Under the proposed superannuation changes, all superannuation withdrawals will be tax-free for people over the age of 60. This means that although the strategy of investing in the name of the partner with the lowest marginal tax rate will work well prior to retirement, at retirement they will end up with all of the taxable income for the couple in their name, as the superannuation withdrawals are tax-free.

As if to remind us of one of the alternatives, the Australian Taxation Office (ATO) issued a tax ruling (TR 2006/4) on June 28 relating to trusts, which provided some certainty about the ability of two identical trusts to transfer assets between them. We will look at this ruling later, but first it is worth considering some of the key characteristics of trusts that may make them useful in meeting the financial goals that people have prior to retirement.

What are trusts?

Trusts are separate entities that have the ability to hold investment assets. The trustee or trustees control the assets of the trust and make decisions about distributing its income and capital. The beneficiaries are those that are eligible to receive the distributions from the trust. Unlike a company where all shareholders of one class of share have to receive an equal dividend from a company, trustees have discretion to distribute income between the beneficiaries unequally. Most people would be most familiar with the term "family trusts", which are trusts that have made a specific election that the trust will serve family members.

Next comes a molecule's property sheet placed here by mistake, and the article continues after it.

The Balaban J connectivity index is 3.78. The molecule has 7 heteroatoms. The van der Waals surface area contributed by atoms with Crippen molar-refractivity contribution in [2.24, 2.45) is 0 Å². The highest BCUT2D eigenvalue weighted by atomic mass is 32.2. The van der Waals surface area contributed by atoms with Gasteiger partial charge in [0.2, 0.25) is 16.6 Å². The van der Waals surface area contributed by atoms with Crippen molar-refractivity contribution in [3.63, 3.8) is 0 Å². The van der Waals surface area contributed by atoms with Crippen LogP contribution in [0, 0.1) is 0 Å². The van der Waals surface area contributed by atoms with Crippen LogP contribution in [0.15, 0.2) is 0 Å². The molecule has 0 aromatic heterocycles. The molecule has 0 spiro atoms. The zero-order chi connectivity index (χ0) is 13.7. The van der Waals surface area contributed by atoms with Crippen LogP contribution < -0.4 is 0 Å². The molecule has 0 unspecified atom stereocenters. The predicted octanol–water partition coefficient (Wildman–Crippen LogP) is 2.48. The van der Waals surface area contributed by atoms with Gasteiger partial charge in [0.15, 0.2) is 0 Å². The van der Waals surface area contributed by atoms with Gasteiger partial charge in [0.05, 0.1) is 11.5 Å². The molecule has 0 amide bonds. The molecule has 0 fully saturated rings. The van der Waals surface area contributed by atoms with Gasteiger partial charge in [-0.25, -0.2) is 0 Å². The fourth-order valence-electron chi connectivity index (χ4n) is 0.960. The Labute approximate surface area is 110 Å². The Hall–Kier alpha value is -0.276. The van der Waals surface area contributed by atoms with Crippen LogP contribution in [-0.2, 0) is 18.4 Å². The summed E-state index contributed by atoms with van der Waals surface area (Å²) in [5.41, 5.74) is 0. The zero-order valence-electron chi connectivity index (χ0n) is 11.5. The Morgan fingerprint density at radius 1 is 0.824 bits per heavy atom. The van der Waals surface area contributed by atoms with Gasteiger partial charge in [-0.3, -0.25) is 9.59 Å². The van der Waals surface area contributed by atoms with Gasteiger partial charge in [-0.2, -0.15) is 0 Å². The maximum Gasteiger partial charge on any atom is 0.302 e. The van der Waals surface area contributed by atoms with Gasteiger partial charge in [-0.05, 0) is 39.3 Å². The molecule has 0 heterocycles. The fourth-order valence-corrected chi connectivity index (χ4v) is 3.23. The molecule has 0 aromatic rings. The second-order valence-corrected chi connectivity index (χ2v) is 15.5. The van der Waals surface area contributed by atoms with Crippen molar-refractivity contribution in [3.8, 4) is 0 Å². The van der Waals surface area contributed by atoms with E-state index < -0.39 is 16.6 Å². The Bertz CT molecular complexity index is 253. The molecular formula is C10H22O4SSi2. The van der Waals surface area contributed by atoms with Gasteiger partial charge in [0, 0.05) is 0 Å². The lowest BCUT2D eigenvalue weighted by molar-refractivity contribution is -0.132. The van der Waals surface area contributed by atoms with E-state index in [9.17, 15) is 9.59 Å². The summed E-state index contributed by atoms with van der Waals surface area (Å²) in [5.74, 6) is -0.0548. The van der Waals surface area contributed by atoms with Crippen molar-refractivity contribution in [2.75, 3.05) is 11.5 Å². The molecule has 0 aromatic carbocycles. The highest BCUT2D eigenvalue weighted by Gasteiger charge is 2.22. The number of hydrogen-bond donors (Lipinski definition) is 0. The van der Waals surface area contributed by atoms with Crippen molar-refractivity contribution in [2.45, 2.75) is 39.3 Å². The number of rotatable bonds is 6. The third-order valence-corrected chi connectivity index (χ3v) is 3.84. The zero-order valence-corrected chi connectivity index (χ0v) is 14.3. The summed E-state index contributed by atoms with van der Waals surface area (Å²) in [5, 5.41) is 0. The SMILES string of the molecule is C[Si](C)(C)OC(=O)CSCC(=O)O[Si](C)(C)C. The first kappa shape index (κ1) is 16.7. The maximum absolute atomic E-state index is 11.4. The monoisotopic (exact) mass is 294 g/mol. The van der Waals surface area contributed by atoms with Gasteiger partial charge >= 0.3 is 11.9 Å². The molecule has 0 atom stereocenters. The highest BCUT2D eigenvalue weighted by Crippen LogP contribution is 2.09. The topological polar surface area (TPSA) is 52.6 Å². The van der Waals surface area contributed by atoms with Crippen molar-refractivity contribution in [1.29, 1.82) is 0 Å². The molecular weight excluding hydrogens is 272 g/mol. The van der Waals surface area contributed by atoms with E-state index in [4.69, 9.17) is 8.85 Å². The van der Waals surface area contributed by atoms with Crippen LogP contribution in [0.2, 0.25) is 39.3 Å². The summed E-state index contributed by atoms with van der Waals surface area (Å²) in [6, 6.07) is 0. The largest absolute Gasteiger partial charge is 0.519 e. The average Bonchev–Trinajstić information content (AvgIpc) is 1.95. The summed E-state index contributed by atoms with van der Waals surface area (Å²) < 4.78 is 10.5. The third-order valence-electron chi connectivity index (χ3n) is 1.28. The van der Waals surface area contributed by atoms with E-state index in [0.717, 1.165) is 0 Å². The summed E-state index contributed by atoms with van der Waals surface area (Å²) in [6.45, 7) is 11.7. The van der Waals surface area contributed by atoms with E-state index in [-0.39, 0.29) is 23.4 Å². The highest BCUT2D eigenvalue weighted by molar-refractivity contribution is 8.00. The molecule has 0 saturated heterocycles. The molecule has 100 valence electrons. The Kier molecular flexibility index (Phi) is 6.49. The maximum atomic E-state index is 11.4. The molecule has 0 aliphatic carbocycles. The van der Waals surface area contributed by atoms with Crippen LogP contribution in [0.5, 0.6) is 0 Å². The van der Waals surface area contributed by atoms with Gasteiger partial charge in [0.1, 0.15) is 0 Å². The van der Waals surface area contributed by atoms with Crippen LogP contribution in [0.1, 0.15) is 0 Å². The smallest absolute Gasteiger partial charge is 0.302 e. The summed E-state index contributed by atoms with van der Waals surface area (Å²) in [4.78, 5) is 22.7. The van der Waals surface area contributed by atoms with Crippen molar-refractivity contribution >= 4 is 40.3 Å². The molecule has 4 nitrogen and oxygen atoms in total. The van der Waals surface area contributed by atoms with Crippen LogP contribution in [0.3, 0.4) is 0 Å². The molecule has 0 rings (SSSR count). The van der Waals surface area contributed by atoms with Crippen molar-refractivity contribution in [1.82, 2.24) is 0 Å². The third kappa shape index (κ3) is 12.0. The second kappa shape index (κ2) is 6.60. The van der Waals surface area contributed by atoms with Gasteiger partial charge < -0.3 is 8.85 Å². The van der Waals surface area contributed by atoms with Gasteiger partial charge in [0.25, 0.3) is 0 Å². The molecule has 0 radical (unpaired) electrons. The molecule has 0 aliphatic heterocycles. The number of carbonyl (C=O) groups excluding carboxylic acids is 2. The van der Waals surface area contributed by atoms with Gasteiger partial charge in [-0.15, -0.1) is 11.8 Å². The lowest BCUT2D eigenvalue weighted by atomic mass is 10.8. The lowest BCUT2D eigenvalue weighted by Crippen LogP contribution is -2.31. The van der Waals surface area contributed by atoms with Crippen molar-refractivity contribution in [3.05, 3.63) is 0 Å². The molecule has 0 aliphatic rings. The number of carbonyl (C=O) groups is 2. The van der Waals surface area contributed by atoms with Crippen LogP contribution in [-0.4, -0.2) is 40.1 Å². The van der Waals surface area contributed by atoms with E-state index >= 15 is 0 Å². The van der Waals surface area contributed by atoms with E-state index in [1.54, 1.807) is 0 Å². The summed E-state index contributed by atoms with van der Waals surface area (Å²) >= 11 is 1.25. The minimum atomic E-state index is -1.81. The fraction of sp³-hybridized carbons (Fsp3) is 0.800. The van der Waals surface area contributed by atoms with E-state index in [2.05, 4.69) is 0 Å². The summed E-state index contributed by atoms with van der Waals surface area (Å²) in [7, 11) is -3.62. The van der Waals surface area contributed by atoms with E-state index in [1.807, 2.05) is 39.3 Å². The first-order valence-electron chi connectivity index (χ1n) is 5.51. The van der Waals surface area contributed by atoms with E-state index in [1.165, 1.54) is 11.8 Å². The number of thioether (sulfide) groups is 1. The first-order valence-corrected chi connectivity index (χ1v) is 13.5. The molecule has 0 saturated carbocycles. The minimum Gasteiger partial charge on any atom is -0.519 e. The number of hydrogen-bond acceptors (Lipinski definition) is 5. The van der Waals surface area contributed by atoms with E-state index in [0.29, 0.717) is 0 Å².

Each year the trust is required to distribute all of its income. Often this is a distribution to beneficiaries on the lowest tax rate, who then pay tax on the income. If the income is not needed after being distributed it can be re-contributed to the trust.

This flexibility surrounding the distribution of income is what makes the trust a useful vehicle to meet the needs of a family over time. For example, let us consider a young family who wanted to:
  • Build some assets over a seven-year period.
  • Use the assets to fund their two children's education for the next seven years.
  • Provide support for their children who will then be aged between 18 and 25 over the following seven years.
  • Use their investment assets to help fund their retirement.